Australia: Closure of regional newspapers amid coronavirus pandemic

Regional newspapers in Australia have begun closing their doors and laying off staff following the Australian Government’s economic stimulus response to the coronavirus. The International Federation of Journalists (IFJ) and its affiliate the Media, Entertainment and Arts Alliance (MEAA) condemn the regional newspaper closures, emphasising the importance of access to information during the coronavirus pandemic.

Sunraysia Daily building in Mildura, Victoria. Credit: Sunraysia Daily

Over the last week MEAA, has responded to reports stating regional newspapers are shutting down their titles and standing down their staff. According to MEAA, while “the stimulus money available to these businesses include lines of credit, relaxed insolvency regulations and business cash flow measures,” there will be profound long-term effects if papers continue to close down.

Australia’s national broadcaster, the ABC reported one of the closed newspapers is the Sunraysia Daily, the only daily paper in Mildura, a town in the state of Victoria.  The ABC confirmed staff were stood down at Elliot Newspaper Group who have multiple newspapers across rural Victoria. Ross Lanyon, the managing director of the Elliot Newspaper Group, told the ABC, advertising which accounted for 70 per cent of the newspaper’s income has disappeared. Other rural newspapers have stated their closure and lay-offs are a result of a similar decline in revenue.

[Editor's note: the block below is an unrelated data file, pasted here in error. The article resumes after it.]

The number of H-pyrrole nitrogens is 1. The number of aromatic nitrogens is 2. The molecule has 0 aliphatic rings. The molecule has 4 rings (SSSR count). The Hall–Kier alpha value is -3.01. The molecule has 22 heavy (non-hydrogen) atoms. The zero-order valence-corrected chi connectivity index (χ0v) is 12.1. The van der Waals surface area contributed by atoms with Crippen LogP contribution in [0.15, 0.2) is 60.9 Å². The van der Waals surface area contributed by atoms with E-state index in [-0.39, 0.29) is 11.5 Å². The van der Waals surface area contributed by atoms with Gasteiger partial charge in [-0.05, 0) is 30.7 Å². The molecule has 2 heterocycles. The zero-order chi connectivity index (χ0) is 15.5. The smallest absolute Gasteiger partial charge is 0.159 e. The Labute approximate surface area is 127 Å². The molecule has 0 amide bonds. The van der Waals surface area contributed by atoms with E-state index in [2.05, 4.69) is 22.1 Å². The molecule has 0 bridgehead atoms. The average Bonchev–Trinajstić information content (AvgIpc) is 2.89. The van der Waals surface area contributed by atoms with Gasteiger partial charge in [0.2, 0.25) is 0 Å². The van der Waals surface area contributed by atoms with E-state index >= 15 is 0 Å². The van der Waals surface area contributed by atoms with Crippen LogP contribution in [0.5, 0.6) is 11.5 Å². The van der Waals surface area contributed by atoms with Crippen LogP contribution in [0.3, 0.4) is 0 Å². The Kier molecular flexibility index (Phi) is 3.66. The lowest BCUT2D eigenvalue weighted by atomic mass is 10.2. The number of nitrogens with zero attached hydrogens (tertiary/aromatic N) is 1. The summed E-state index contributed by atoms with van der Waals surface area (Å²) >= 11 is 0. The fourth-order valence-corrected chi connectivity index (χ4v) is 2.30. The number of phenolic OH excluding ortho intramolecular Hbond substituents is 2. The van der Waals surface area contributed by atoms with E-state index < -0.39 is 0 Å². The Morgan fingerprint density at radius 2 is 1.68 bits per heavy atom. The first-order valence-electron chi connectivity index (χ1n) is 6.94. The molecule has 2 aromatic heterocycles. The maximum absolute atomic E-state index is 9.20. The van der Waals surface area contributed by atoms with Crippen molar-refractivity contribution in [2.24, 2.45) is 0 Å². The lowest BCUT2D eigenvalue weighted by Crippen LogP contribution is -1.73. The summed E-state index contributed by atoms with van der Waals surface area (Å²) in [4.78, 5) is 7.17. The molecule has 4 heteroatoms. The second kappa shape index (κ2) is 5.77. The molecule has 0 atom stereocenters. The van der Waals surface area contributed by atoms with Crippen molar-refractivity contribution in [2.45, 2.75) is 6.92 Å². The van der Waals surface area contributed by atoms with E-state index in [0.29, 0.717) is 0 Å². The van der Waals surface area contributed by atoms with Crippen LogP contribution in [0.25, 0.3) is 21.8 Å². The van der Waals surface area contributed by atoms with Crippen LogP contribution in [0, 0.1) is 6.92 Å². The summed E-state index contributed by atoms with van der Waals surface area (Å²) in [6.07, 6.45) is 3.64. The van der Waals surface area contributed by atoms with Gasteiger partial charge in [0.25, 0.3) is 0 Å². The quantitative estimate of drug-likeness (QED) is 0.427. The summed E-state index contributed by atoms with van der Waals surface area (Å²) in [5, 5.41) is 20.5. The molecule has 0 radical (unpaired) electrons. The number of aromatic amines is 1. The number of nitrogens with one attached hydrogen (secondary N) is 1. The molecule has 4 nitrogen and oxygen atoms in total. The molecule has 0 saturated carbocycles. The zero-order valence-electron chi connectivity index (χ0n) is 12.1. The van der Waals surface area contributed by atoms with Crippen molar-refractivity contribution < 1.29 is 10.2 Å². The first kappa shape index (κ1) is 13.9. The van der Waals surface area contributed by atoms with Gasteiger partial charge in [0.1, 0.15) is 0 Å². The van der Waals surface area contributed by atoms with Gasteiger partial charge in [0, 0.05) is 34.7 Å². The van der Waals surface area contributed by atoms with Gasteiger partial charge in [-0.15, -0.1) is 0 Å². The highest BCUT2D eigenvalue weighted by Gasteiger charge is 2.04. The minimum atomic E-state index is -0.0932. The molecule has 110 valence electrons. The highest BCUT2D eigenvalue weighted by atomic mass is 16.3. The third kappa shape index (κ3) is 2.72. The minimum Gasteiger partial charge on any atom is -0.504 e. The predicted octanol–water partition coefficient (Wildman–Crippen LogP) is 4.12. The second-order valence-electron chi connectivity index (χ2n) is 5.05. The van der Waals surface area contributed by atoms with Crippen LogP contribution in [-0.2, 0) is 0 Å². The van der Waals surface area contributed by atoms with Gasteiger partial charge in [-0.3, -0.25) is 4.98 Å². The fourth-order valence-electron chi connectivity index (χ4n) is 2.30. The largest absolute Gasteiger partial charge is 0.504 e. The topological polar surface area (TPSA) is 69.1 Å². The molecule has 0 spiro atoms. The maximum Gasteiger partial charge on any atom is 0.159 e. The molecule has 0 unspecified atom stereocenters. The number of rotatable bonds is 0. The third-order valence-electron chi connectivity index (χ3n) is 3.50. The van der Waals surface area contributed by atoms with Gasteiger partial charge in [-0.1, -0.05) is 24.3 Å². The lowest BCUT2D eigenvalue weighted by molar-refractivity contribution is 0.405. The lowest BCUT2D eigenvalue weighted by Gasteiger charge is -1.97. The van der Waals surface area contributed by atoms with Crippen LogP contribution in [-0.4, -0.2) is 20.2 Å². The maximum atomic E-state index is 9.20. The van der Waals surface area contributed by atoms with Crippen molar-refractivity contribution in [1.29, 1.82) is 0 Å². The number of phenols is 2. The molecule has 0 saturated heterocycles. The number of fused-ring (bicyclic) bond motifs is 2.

Recently, Australia’s major newswire service Australian Associated Press announced they will close their doors, foreshadowing an “impending crisis” for public interest journalism.

MEAA said: “We understand the financial pressures publishers are experiencing and offer our help to negotiate ways of easing this burden, but closing the doors at this time would be a betrayal of their workforce and a betrayal of their communities”

Furthermore, if the papers can’t survive, the government must step in and financially support them as an essential service until this crisis has passed,” MEAA added.

The IFJ said: “Now more than ever, it is essential for the unimpeded free flow of information to assist rural communities in responding to the crisis as well as maintaining links between the community. The IFJ condemns the closure of the regional newspapers and urges the Australian Government to intervene.”

For further information contact IFJ Asia - Pacific on ifj@ifj-asia.org

The IFJ represents more than 600,000 journalists in 140 countries

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